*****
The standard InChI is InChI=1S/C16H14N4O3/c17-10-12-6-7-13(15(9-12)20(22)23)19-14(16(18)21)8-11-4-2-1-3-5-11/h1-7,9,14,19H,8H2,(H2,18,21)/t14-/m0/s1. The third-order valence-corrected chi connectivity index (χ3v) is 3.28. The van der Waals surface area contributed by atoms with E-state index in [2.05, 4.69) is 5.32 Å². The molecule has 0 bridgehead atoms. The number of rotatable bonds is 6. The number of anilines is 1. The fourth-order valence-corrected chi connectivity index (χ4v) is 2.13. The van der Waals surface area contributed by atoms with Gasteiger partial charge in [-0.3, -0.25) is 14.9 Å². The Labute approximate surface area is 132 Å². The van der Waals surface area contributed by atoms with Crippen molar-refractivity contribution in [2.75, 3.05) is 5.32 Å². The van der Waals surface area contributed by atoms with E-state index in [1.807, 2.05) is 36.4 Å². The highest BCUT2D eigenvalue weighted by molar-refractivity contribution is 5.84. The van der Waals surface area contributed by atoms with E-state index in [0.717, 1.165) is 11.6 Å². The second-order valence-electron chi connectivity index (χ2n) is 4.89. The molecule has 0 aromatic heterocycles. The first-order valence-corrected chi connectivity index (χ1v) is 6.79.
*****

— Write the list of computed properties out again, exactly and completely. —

The standard InChI is InChI=1S/C16H14N4O3/c17-10-12-6-7-13(15(9-12)20(22)23)19-14(16(18)21)8-11-4-2-1-3-5-11/h1-7,9,14,19H,8H2,(H2,18,21)/t14-/m0/s1. The third-order valence-corrected chi connectivity index (χ3v) is 3.28. The van der Waals surface area contributed by atoms with E-state index in [2.05, 4.69) is 5.32 Å². The molecule has 0 bridgehead atoms. The number of rotatable bonds is 6. The number of anilines is 1. The fourth-order valence-corrected chi connectivity index (χ4v) is 2.13. The van der Waals surface area contributed by atoms with Gasteiger partial charge in [-0.3, -0.25) is 14.9 Å². The Labute approximate surface area is 132 Å². The van der Waals surface area contributed by atoms with Crippen molar-refractivity contribution in [2.75, 3.05) is 5.32 Å². The van der Waals surface area contributed by atoms with E-state index in [1.807, 2.05) is 36.4 Å². The highest BCUT2D eigenvalue weighted by molar-refractivity contribution is 5.84. The van der Waals surface area contributed by atoms with E-state index in [0.717, 1.165) is 11.6 Å². The second-order valence-electron chi connectivity index (χ2n) is 4.89. The molecule has 0 aromatic heterocycles. The first-order valence-corrected chi connectivity index (χ1v) is 6.79.